Langley university assessing Skills Blueprint

Kwantlen Polytechnic University, like every other post-secondary school in B.C., is responding to the new provincial Skills Blueprint.

The Skills Blueprint called for a big increase in the percentage of students studying for trades and technology courses, areas seen as in demand by employers.

Salvador Ferreras, Kwantlen’s provost and academic vice president, answered some of the Langley Advance’s questions about what that may mean for the future of the school and its students.

Ferreras noted that the collective response by B.C.’s schools was still taking shape along with the new provincial Skills Blueprint.

“The truth is that the 25 per cent that will eventually be directed is intended to encompass a scope much broader than just trades and technology,” Ferreras said. “The aim is to address high demand areas.”

Programs can’t quite be broken down entirely into liberal arts versus trades and technologies, noted Ferreras.

KPU prepares students in trades and technology programs, as well as health, business and sciences within its arts programs.

“If we were to identify how many courses would be considered trades and technology we need to include over 300 courses just in trades and technology alone,” Ferreras said of the current course offerings. “As a polytechnic university KPU has a particular focus on applied studies. Any calculation of what percentage of KPU courses would include dozens of non-trades programs and preparatory studies and many, many other courses.”

On whether the school will look at adding new courses or programs in the trades, Ferreras said KPU has been pursuing high-demand areas for the past few years and will keep doing that.

“The acceleration of investment by the Provincial government in post-secondary and secondary school support for trades training is a welcome boost that will inevitably create opportunities for expansion of delivery and for new programs,” he said.

There are no plans to clear the decks for new Blueprint-related courses by eliminating other programs.

“That being said, all universities and colleges regularly review, renew and alter programs and courses to ensure alignment with institutional priorities, student demand and to maintain currency in academic, applied and trades areas,” he said.

Student demand, while not the only factor, also plays a role in determining what courses are taught.

“We do not reduce or enlarge program capacity based entirely on the market as opposed to student demand,” said Ferreras.

The school also consults with its funders, industry, government, parents, administration, and faculty, as well as looking at what students want, he said.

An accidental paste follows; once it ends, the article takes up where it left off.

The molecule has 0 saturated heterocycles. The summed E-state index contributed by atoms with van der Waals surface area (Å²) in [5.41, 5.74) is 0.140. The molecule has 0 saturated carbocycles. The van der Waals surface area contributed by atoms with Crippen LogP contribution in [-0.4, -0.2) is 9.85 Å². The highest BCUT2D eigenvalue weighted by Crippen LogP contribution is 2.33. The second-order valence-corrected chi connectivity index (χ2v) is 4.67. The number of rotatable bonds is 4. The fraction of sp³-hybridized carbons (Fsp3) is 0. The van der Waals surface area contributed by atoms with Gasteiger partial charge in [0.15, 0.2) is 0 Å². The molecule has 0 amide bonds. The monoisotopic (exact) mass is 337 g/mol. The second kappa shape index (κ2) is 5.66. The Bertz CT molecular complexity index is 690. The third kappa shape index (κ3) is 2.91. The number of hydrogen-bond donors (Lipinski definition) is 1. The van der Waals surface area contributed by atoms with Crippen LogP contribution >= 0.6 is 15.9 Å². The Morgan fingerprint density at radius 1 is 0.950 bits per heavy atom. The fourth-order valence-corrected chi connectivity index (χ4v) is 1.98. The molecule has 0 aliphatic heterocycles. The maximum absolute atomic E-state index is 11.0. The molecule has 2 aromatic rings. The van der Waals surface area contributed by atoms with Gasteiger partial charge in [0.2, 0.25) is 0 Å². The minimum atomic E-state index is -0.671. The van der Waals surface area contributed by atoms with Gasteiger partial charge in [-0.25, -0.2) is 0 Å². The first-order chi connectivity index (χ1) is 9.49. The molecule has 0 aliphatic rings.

Just Posted

National PTSD awareness ride rolling into Langley

The Rolling Barrage 2018 ride will arrive next Tuesday and overnight in Langley.

Bevy of remarkable birthdays celebrated in Aldergrove

Maudie MacPherson (age 101), Vera Banner (91) and Alice Utas (95)

Looking Back: August 16, 2018

Langley’s history, as told through the files of the Advance.

Throwback Thursday: August 16, 2018

Can you help us caption a photo from Langley’s past?

Langley’s Tbird preps to welcome Mounties for Musical Ride

The equestrian spectacle is coming to Langley Aug. 31 and Sept. 1.

Kim XO is Black Press Media’s fashionista

Starting Sept. 7, stylist Kim XO will host Fashion Fridays on the Life channel on Black Press Meida

Minister optimistic after 2 days of Columbia River Treaty negotiations

Canadian and U.S. officials met in Nelson Wednesday and Thursday to discuss future of the treaty

Man dies in B.C. police cell while awaiting court hearing

An independent investigation is underway after a man died while in Penticton police custody Aug. 16

RCMP appeal for tips, dashcam footage in German tourist shooting west of Calgary

The Durango crashed into the ditch after the shooting near the Goodstoney Rodeo Centre

2 nurses attacked at B.C. psych hospital, union calls for in-unit security

PHSA says that in-unit guards would do more harm than good

Former B.C. optician won’t be jailed for sexually assaulting minor

Kenneth Pilkington sentenced to 24 months’ probation for offence three decades ago

Mt. Hicks fire 15% contained, continues to burn north of Agassiz

The fire, suspected to be caused by a vehicle with a flat tire, not threatening any structures

Police responding to ‘unfolding’ incident in Maple Ridge suburb

Helicopter, dog team, guns drawn and 16 police vehicles at Maple Ridge property

Red Cross now accepting donations for those impacted by B.C. wildfires

The Canadian Red Cross is asking for help now and in the weeks and months ahead.

Most Read